Mon, 29th Nov, 2021
Only one in three of the most popular electronic and electrical gifts sold in Ireland is recycled, new data shows.
Statistics reveal that since 2019, just 33% of end-of-life beauty and consumer electricals such as hair straighteners, shavers, instant print cameras, headphones and bluetooth speakers were diverted from landfill.
And that figure drops dramatically to just under 10% for electronic toys including gaming consoles, action figures, e-scooters and e-bikes.
“So many of these items can be repaired, re-used or re-gifted, but if they cannot, make sure you recycle them for free,” said Leo Donovan, CEO of WEEE Ireland, which carried out the research.
“Christmas is a time when many people may be replacing electrical and electronic household items.
“All of these, along with old toys being replaced by new ones, can be returned for free recycling at your local authority centre rather than dumping them in household rubbish bins.
“Anything with a plug, battery or circuit board contains valuable components which can be used again in manufacturing.”
As this year’s festive shopping frenzy accelerates, the WEEE figures show that more than 7 million electronic toys were sold in Ireland over the last three years – a third of them in November and December.
The low take back rates for these types of end-of-life toys correlates with a recent EPA Waste Categorisation Study Report showing substantial amounts of small WEEE items – more than double the amount reported a decade ago – are still being incorrectly dumped in household rubbish bins.
“Some consumers may believe that old, unfixable toys and small electronic or electrical items are not as important in terms of recycling compared to larger items such as washing machines, microwaves and vacuum cleaners,” said Mr Donovan.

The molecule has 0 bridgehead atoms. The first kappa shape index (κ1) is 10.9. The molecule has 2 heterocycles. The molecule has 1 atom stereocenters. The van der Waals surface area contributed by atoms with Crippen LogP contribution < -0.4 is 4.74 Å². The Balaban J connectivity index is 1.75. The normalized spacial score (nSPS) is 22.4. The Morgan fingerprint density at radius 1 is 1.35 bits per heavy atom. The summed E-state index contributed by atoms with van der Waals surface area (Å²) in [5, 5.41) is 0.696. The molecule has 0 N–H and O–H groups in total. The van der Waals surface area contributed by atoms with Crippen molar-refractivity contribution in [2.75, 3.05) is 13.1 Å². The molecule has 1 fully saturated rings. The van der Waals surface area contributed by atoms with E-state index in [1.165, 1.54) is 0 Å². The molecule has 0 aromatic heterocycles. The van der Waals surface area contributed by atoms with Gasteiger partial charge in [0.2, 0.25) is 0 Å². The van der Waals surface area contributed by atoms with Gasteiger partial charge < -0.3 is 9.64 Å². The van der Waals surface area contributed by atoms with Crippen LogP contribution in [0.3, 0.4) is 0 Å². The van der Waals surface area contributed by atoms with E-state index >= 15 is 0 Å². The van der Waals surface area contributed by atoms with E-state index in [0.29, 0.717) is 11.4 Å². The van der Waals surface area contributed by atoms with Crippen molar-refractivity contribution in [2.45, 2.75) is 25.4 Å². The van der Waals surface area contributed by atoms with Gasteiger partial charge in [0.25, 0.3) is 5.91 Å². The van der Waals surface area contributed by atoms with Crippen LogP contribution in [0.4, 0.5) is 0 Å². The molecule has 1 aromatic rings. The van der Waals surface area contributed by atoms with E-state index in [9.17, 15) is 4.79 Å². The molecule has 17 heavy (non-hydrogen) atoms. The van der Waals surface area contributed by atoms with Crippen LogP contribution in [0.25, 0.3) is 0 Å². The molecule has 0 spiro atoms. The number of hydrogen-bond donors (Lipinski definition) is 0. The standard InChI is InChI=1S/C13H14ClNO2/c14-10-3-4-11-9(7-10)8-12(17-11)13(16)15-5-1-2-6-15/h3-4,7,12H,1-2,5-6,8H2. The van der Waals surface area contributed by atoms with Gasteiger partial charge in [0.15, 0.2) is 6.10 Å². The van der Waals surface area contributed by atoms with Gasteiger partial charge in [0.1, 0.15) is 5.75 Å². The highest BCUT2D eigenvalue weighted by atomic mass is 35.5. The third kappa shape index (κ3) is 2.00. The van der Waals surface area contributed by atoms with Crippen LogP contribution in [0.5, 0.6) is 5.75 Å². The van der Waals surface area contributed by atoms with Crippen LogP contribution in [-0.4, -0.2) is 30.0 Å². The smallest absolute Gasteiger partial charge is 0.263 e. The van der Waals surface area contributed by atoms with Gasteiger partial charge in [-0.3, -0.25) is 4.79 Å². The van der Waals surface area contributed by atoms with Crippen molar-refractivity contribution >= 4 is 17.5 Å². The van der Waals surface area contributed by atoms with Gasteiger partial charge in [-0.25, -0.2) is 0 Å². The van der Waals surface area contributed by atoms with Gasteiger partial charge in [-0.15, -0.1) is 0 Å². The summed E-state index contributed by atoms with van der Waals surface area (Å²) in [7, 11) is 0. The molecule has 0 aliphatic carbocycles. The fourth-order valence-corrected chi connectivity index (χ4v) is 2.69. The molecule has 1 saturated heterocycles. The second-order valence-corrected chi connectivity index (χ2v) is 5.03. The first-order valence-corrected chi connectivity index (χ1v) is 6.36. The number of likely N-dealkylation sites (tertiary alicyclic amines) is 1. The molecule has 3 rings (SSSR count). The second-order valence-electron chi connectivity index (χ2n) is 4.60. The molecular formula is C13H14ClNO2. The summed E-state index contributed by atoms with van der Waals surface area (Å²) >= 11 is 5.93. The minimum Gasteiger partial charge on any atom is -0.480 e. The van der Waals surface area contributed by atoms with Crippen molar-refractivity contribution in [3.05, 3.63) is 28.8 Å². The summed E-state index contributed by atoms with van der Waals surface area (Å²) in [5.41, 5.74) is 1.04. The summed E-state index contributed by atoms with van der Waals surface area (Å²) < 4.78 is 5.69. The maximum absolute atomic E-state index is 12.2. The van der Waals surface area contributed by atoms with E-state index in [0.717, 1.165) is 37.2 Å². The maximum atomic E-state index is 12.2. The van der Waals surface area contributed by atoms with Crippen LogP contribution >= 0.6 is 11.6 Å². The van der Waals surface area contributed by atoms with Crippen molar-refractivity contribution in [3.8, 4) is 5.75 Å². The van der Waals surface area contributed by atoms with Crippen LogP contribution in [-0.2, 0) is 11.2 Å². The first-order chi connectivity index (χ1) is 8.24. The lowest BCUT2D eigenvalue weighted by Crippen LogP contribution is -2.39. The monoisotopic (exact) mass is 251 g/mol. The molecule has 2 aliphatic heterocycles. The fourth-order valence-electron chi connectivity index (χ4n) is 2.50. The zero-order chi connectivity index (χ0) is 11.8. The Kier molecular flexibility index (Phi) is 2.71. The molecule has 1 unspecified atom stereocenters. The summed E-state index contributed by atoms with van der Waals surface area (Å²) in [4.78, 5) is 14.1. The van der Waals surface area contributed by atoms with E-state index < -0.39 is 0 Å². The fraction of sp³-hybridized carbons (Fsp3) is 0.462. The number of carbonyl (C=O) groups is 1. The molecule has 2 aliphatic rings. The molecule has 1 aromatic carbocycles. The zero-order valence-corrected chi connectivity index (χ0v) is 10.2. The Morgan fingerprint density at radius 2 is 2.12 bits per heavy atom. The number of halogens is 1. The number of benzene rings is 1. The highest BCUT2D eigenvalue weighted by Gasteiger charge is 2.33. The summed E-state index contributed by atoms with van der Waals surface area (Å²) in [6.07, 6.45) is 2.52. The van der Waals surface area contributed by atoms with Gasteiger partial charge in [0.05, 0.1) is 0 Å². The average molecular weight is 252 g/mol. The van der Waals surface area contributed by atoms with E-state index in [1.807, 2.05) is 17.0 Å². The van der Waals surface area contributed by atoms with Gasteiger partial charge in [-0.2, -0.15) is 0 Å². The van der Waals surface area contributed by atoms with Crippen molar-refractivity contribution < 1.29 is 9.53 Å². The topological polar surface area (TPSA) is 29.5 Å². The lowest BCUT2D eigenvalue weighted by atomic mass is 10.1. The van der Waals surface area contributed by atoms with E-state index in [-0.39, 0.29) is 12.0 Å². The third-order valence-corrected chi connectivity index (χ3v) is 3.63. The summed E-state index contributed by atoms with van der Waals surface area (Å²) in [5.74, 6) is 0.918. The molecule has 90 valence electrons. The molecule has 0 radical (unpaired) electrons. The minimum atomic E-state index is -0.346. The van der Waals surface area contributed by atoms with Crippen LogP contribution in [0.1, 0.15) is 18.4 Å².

“But with the rise in consumption of items such as gaming consoles and entertainment devices, it is more important than ever that they are given the same priority.
“Hoarding them in homes is a waste of their potential as the materials used to manufacture them can be re-used.
“Consumers can play a huge role by supporting the circular economy and benefit from the feel-good factor of doing something which makes a real difference.
“Our message is simple – if you’re getting your house ready for Christmas and thinking of buying a new household appliance, replacing your Christmas lights or clearing out old toys for Santa, use free e-waste take-back to dispose of your old and broken ones.”
Consumers of electrics are entitled to free recycling on a one-for-one, like-for-like basis when buying instore or online, including on delivery.
Retailers Power City, DID, Expert, Euronics, Soundstore, Harvey Norman and Curry’s PC World, go beyond these regulatory obligations and include free drop off of all household e-waste and batteries in-store with no purchase required as part of the ‘We’ll Take It Back’ Programme.
Waste batteries can also be recycled for free where ever they are sold, at your local supermarket or newsagent.